Some institutions are already engaged in these efforts. For instance, San Francisco Public Defender Jeff Adachi has established safeguards in his office to reduce implicit biases’ pernicious effects. These safeguards include asking his attorneys to use checklists that require them to answer questions such as, “how would I handle this case different[ly] if my client was another race or had a different social background.”152 Additionally, one district attorney’s office in North Carolina has asked an implicit bias expert to embed herself in the office to help line prosecutors determine how to reduce the influence of implicit biases on their discretionary decisions.153 Both of these examples send the message throughout the office that the institution believes these efforts are important, thereby helping to motivate individuals to conform their behaviors to meet this expectation.

Finally, even if individuals and institutions make efforts to reduce the influence of implicit racial biases, the gold standard would be coordinated change among different arms of the criminal justice system—that is, the prosecutor’s office, the public defender’s office, and judges working together to address these biases. As I discussed in Part II, systemic triage attends to the interaction between criminal justice system institutions and the ways in which the resource allocation decisions of one influence the other. Thus, even if one institution encourages its personnel to engage in efforts to reduce implicit bias, the others might resist the increase in their workload that this might cause.

All three institutions should instead work together to ensure that the goal of efficiency does not override the important values of fairness, equality, and protection of constitutional rights. They should encourage each other to practice normative professionalism and pressure each other to align their practices with their beliefs in due process, legal ethics, and other values that likely motivated them to practice criminal law in the first place. If this occurred, it would slow down the system to such an extent that policymakers would be forced to confront the problem of overburdened courts and insufficient resources. This might provoke changes to current criminal justice policies and policing practices that not only create the conditions for systemic triage, but, by filling criminal courtrooms with individuals of color charged with nonviolent offenses, also help to strengthen the association linking black and brown individuals with crime and whites with innocence.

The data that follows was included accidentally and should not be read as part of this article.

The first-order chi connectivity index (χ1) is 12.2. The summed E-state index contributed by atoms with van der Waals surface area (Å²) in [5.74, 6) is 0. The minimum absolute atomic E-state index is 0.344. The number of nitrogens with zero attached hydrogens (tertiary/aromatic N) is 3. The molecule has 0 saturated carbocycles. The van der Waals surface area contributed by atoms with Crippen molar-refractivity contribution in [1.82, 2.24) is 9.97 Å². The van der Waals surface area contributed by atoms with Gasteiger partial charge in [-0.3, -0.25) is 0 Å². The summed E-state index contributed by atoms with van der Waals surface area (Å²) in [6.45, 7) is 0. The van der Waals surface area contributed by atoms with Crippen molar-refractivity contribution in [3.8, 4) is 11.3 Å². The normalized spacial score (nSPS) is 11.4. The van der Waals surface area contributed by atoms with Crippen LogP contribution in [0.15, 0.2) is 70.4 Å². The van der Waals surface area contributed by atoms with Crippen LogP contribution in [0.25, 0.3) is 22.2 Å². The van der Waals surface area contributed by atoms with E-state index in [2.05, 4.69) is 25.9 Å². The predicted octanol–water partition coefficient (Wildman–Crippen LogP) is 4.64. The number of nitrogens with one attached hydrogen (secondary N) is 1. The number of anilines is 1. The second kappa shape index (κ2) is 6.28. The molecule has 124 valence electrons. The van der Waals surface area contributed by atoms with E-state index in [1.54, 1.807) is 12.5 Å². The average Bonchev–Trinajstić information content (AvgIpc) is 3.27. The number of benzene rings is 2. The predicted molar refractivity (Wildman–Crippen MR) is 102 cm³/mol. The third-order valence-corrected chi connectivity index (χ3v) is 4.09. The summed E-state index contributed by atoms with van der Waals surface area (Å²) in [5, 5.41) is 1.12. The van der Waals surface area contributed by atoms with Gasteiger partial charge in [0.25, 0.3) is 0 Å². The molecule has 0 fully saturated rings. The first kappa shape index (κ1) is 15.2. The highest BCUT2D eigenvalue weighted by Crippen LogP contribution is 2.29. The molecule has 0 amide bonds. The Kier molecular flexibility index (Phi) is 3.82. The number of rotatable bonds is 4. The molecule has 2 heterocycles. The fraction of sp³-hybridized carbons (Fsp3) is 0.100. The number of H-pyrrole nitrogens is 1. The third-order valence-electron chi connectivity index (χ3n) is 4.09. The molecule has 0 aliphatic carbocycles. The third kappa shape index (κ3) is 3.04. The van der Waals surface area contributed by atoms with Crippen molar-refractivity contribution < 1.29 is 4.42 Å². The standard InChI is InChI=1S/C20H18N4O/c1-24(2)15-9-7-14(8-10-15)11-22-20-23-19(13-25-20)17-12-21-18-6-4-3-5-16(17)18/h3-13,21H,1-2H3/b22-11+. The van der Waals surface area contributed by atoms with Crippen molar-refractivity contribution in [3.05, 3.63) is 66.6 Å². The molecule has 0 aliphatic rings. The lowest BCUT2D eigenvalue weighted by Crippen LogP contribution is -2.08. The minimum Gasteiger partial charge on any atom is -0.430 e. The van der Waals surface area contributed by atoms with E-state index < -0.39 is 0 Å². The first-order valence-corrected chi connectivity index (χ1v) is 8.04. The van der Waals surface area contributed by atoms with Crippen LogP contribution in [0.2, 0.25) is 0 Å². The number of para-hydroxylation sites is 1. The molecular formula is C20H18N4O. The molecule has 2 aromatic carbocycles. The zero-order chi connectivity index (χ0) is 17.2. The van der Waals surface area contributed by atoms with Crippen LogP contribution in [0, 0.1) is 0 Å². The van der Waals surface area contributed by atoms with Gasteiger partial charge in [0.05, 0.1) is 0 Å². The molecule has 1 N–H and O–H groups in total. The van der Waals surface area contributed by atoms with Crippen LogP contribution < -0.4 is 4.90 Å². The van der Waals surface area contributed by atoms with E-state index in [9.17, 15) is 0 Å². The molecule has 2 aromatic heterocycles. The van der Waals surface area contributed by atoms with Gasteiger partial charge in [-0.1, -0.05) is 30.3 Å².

While it might sound unrealistic to think that institutions could work together to reduce implicit racial bias, aspects of this are already occurring in Seattle, Washington. A group consisting of two federal district court judges, the U.S. Attorney and an Assistant U.S. Attorney, the Federal Public Defender, an ACLU director and an ACLU staff attorney, two civil lawyers, and a law professor are working together to develop jury instructions and a jury orientation video to help address the probable effects of implicit biases on jury decision making.154 The commitment of this diverse group to address the effects of implicit racial bias provides reason for optimism that other courthouses across the country might engage in similar efforts. While the Seattle project is currently limited to jury decision making, it is possible that the awareness of implicit bias underlying this undertaking and the trust and relationships that have developed during the process will translate into a joint effort to reduce triage decision making in the courthouse.


As this Review argues, racialized practices need not be overt, punitive, and extreme, and courtroom actors need not be consciously biased in order for race to have pernicious and disturbing consequences on behaviors and judgments. However, to the extent that people today are more likely to be consciously egalitarian than not, there is reason to hope that educating criminal justice actors about implicit racial biases and how systemic triage makes it more challenging to safeguard against the influence of these biases might help encourage actors to fight for institutional and structural changes. Changing the institutional and structural conditions that allow implicit biases to flourish is important because this “new” racism is, as Van Cleve concludes about colorblind racism, “just as punitive and abusive”155as old-fashioned bigotry.In fact, this new racism is in some ways more dangerous and pernicious than racial bigotry because it is ephemeral and difficult to eradicate.

Van Cleve’s important ethnography brings to light the hidden and pernicious workings of the criminal justice system that often operates in the shadows. Based on the model of systemic triage introduced in this Review, it is likely that the racialized practices she exposes also exist in many other jurisdictions with overburdened courts, although these practices may not operate in a similarly overt and explicit fashion. Even more troubling is the probability that these practices will thrive under conditions of systemic triage despite the existence of constitutional protections, a court record, and prosecutors, defense lawyers, and judges who are ostensibly committed to lofty principles of justice and fairness. The problematic practices of racism without racists make a mockery of justice that should trouble us all.